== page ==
Andrew Smith realised he wanted to design cars when he was just 14. Three decades later, he’s shaping two of America’s most iconic brands.
Andrew joined Holden in 1992 and was responsible for exterior design of the Utester, Sandman (pictured below) and VU Ute, before overseeing VE Commodore interior design. In 2005 he headed for Detroit, leading the ‘small/premium’ project for Buick before becoming director of architecture strategy for all vehicle platform development.
Now 45, the boy from Gilgandra in central NSW is executive director of design for Cadillac and Buick, and colour and trim for all GM brands.
Wheels spoke with Andrew (below) at the Detroit international motor show, where he was on hand to see his latest work unveiled: the Buick Avenir concept (pictured at top).
What is it about Australians and car design? They’ve always had an influence on the global scene, but it’s getting more prominent.
Australia has a strong car culture. Young kids really get into cars. It’s also a creative environment; it’s a country where you’re encouraged to do what’s in your heart. Lots of kids want to draw cars.
Is it getting easier for Australians to carve out an automotive design career?
I think it is. Australians are viewed as creative and proactive designers. Also, because of the nature of the industry in Australia, you get a really good grounding. You get a lot of responsibility because it’s a small studio.
How will that change once there’s no local manufacturing?
[GM International Operations design vice-president] Mike Simcoe and [GM Global Design vice-president] Ed Welburn have talked a lot about advanced design in Australia and maintaining that footprint there because it is a good, creative studio. We want to maintain that creativity and maintain Australia as a place that generates great young designers.Andrew Smith was responsible for the Holden Sandman concept that starred at the 2000 Sydney Motor Show.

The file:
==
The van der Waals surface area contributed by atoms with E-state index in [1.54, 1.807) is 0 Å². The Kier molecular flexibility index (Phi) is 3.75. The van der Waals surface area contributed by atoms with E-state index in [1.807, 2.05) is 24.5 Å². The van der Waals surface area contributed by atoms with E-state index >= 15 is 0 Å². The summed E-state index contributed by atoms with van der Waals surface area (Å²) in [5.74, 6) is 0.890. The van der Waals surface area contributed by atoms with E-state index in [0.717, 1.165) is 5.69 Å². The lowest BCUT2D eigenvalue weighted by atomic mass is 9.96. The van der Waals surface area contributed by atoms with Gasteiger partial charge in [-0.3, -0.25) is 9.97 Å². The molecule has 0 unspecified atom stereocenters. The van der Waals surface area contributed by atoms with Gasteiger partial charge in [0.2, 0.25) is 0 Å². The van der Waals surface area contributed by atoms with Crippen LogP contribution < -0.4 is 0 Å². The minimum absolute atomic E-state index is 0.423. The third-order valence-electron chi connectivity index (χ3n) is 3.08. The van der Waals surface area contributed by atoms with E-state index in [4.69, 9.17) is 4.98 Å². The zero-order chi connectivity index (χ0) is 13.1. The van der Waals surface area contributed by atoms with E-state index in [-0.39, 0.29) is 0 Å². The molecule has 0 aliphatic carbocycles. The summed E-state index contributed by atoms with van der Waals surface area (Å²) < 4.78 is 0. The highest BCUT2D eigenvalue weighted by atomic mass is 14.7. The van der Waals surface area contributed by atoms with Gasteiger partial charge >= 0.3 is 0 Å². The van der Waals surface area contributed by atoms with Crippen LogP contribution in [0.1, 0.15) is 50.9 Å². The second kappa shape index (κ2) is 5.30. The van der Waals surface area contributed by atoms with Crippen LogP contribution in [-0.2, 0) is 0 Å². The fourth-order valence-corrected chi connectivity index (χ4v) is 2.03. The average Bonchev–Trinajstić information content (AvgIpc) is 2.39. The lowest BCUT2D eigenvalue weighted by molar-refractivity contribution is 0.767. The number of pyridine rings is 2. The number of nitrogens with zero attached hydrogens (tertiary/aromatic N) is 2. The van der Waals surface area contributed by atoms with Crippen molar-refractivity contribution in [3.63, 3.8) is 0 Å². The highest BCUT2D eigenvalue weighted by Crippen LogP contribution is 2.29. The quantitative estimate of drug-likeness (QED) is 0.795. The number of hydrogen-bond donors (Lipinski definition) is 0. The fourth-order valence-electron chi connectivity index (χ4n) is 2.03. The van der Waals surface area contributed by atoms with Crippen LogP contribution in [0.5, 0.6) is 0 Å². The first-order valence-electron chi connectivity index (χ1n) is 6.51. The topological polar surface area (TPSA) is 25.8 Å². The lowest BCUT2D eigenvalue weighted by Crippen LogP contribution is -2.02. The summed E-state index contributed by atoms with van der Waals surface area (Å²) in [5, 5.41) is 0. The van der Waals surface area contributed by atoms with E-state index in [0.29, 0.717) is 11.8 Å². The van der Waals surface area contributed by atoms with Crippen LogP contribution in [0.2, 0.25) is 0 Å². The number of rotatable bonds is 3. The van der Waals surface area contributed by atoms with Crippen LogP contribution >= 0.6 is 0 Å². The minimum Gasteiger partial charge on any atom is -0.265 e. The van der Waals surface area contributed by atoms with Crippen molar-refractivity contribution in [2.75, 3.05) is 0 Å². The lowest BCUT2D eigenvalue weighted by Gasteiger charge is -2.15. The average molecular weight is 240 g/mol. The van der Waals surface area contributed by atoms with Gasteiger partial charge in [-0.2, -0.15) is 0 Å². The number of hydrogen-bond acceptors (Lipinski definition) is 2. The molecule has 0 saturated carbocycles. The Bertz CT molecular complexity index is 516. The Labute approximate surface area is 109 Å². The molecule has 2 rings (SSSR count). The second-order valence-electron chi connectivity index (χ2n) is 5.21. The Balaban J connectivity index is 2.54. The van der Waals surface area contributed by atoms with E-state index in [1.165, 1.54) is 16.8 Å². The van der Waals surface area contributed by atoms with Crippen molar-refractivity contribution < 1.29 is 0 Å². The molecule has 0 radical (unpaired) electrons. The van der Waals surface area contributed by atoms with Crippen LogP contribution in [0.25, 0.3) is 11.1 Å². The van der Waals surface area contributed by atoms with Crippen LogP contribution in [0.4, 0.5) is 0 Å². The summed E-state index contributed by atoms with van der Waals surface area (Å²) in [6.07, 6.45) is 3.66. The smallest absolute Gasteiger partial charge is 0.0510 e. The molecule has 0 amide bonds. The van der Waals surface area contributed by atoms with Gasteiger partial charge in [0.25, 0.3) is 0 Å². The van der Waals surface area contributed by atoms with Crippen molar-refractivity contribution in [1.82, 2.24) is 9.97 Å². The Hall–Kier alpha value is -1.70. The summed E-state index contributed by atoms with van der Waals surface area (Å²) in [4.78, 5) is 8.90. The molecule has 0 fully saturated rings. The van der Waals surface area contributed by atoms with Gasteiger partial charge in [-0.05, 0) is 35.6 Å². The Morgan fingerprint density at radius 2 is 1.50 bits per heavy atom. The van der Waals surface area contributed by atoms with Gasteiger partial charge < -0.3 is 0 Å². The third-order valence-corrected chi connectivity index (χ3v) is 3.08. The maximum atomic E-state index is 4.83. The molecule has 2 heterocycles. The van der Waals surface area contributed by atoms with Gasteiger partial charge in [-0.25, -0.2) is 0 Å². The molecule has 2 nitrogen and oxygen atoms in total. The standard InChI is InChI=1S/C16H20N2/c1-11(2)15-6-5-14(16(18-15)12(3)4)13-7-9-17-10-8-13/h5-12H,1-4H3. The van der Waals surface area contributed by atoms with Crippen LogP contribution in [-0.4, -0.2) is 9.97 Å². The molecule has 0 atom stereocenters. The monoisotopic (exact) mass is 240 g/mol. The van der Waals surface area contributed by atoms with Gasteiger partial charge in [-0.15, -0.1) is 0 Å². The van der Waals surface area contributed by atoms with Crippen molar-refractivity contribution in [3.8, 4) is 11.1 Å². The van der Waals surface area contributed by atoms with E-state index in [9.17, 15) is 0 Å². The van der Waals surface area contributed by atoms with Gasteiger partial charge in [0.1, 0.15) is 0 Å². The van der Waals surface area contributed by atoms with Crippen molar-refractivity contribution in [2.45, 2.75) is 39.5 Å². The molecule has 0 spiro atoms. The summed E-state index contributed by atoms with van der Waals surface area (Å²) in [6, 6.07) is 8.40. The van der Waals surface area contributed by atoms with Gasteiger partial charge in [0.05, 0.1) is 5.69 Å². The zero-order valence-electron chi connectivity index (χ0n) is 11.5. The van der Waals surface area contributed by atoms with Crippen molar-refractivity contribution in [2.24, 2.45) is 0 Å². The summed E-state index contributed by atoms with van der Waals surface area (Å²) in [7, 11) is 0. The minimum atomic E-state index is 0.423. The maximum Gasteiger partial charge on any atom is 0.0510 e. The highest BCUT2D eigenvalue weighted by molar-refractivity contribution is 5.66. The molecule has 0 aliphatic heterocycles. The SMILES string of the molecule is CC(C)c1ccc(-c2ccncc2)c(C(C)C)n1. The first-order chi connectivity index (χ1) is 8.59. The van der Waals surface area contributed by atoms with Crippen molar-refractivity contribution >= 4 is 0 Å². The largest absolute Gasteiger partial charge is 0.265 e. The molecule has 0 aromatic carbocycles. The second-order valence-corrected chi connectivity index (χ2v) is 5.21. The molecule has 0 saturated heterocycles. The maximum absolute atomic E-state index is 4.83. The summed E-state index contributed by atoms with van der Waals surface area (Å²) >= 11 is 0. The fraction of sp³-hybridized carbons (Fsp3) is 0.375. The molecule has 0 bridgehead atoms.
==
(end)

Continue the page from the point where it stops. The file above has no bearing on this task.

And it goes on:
How do you go as a relatively young Aussie telling Americans how to design two of their oldest and most iconic brands?
My approach has always been that I’m not dictatorial, but more collaborative. So the first thing I always do with the team is sit down and talk to them about their thoughts, where do they see things going, what are their passions...
Are there clashes with others in the team, or with management?
A lot. That is where you get into great design. You need to have a passion, you need to have a point of view, but at the same time you need to be able to collaborate. We often do projects where it’ll either be a collaboration or a competition. As long as you know what you’re doing up front, that’s okay.
What’s changed in car design in the time you’ve been doing it?
It’s what’s changed with the whole world, which is the immediacy of everything; everything has to happen at once. We now have the internet, we’ve got access to everything.
I remember I used to wait for the day Wheels magazine would come out. I’d hang out down at the newsagent, get the copy and read it – that was so exciting.
When I first started working at Holden and we first got colour photocopiers and we could actually blow an image up, that was like, ‘Wow’. And now everyone is surfing the net pulling images all the time. So access to information has really driven design trends.
Where is car design heading over the next 20 years?
Car design is at an interesting point where experiential design is the next big idea. We’re all toying with it now, we all use our smartphones all the time, we’re all on the internet, we’re all understanding that the way we interact with objects is changing, and I think we’re starting to deal with that.
Autonomous driving is really an amazing technology and that’s something that we as designers really need to focus on. Rather than a negative experience, like the car is in control, how do I turn it into a chauffeur-driven experience as a positive?
This article was originally published in Wheels March 2015.